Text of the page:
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Eternity! where now the counsels deep
of statesmen deem'd omnipotent to save?
All these, as if they were an useless heap
Of senile tales, away time ruthless loves to sweep.


Alas! is profitless the working brain
Of the sagacious counsellor? the lot
Of all must be oblivion-why complain?
There is a world where envy settleth not,

That blight of fame; where worth is ne'er forgot!
Where shall be disentangled by the mind

Of evil here the inextricable knot;

Where glittering show of virtue does not blind

The good, where those are known who loved indeed mankind.


There is the germ of virtue, that has been
Imperfectly developed here, matured.

Many, whose merits are on earth unseen,

Shall have their generous wishes thought-immured
Changed into active good, in heaven secured.
And there shall be, conforming minds among,
Fruition of enduring fame assured,

And love in energy of action strong,

And joys intense exprest by eloquence of song.


P. 142, 1. 7.

Meanwhile activity on restless wing.

"Sans cette fièvre de travail, sans cette tension perpétuelle de l'esprit vers les entreprises utiles et les spéculations, sans cette indifférence pour les plaisirs, sans ces idées politiques et religieuses qui répriment impérieusement toutes les passions dont le but n'est pas de travailler, de produire, de gagner, croit-on que les Américains eussent accompli leurs prouesses industrielles? Avec un autre système moins exclusif pour la production, ils en seraient peut-être encore à projeter de franchir les Alleghanys."—Lettres sur l'Amérique du Nord, par CHEVALIER, tome i. p. 349, duod. ed.

P. 143, 1. 10.

When all particular interests are bound.

"La politique étrangère de la démocratie américaine est profondement égoïste, c'est que l'ambition nationale est le propre des nations qui grandissent."-CHEVALIER, tome ii. p. 412.

"L'habitant s'attache à chacun des intérêts de son pays comme aux siens mêmes. Il se glorifie de la gloire de la nation : dans les succès qu'elle obtient, il croit reconnaitre son propre ouvrage et il s'en élève ; il se réjouit de la prospérité générale dont il profite. Il a pour sa patrie un sentiment analogue à celui qu'on éprouve pour sa famille ; et c'est encore par une sorte d'egoïsme qu'il s'intéresse à l'état."— De la Démocratie en Amérique, par ALEXIS DE TOCQUEVILLE, tome i. p. 158.

P. 144, 1. 1."

It is the home-religion's gentle sway.

"La liberté voit dans la religion la compagne de ses luttes et de ses triomphes; le berceau de son enfance, la source divine de ses droits. Elle considère la religion comme la sauve-garde des mœurs; les mœurs comme la garantie des lois, et le gage de sa propre durée.”—De la Démocratie en Amérique par ALEXis de Tocqueville, tomę i. p. 71.



P. 145, 1. 10.

Affections, language, principles, the same.

Il y a un fait qui facilite admirablement aux Etats Unis l'existence du gouvernement fédéral. Les différens états ont non-seulement les mêmes intérêts, à-peu-près la même origine et la même langue, mais encore le même degré de la civilisation; ce qui rend presque toujours l'accord entre eux une chose facile.”—De la Démocratie en Amérique, par ALEXIS DE TOCQUEVILLE, tome i. p. 286.

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Citizens by birth or choice of a common country, that country has a right to concentrate your affections. The name of American, which belongs to you in your national capacity, must always exalt the just pride of patriotism more than any appellation derived from local discriminations. With slight shades of difference, you have the same religion, manners, habits, and political principles."-Farewell Address of WASHINGTON to the People of the United States, 1796.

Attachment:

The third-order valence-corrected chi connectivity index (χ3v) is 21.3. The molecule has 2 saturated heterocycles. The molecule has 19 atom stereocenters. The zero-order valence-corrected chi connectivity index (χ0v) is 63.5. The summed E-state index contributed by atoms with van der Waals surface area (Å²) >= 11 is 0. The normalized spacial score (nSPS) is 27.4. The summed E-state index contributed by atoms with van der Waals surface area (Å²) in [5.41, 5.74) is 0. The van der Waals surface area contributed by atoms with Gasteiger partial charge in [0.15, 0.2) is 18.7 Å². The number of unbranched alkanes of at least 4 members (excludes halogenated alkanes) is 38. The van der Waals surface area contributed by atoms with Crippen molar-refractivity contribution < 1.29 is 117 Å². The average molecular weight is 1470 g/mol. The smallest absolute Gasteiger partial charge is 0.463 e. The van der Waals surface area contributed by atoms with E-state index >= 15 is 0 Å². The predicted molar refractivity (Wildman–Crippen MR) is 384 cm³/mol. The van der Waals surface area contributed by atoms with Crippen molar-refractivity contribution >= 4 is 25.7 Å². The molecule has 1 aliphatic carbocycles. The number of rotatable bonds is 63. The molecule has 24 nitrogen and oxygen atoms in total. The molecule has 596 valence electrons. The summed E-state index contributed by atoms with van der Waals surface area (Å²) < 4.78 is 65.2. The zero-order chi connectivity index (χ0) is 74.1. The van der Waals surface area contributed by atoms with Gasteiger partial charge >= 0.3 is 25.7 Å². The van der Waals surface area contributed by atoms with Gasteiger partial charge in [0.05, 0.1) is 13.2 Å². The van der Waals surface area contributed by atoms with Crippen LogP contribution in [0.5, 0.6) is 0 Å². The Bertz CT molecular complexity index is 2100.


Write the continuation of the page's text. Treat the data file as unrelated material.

P. 148, 1. 12.

"Faith from a vain logomachy protects.”

"But this is that close kept palladium,
Which once removed brings ruin evermore:
This stirr'd, makes men foresettled, to become
Curious to know what was believ'd before:
Whilst faith disputes that used to be dumb;
And more men strive to talk, than to adore."




Now is the spirit from on high pour'd forth

On man; and where the dragons lay encaved Fresh streams of water flow: now triumphs Worth,

By purple tyranny no more enslaved,

That through the world too long uncheck'd has raved. Knowledge her blessings spreads from clime to clime,

Peace smiles where late war's crimson banners waved; Thought, like an eagle soaring in his prime

Of strength, exulteth now, since zeal for truth's no crime.


The crowning city beautiful appears,

Like a fair bride enrobed in rich attire,
Glorying in the gather'd wealth of years,

Outsining, in her grandeur, far-famed Tyre ;
She has whate'er man's proudest hopes desire:
Her Merchant-Sons, since fortune favours pride,
To high companionship with kings aspire.
As if intinct with life her vessels glide,

Most glrious to behold, o'er her proud river's tide.


Her daughters too, whose intellectual grace
Heightens their beauty, that they seem to be
Less of a mortal than celestial race,

Are rationally homaged, and more free
Than in the boasted days of chivalry;
When, closely pent within the castle walls,
Languish'd unseen the dames of high degree,
Till on some gaudy day the lovely thralls
Like costly idols shone adored in gorgeous halls.


Wisdom is in her halls. To none refused
Are wisdom's precious gifts, as heretofore,
When clerks their knowledge selfishly misused;
All the tracts of science now explore :


Perish the vain monopoly of lore!

The gloom-dispelling radiance of the morn
Delighteth not the rising traveller more;
Than it doth glad my heart, that lofty scorn
Recoils from the repellent strength of wisdom lowly born.


Oft are those artificial fountains dry,

That skill for grandeur labours to create;
But streams the mountain's natural founts supply,
Flow on for ever beautiful and great;

To give them birth, they need not toys of state:

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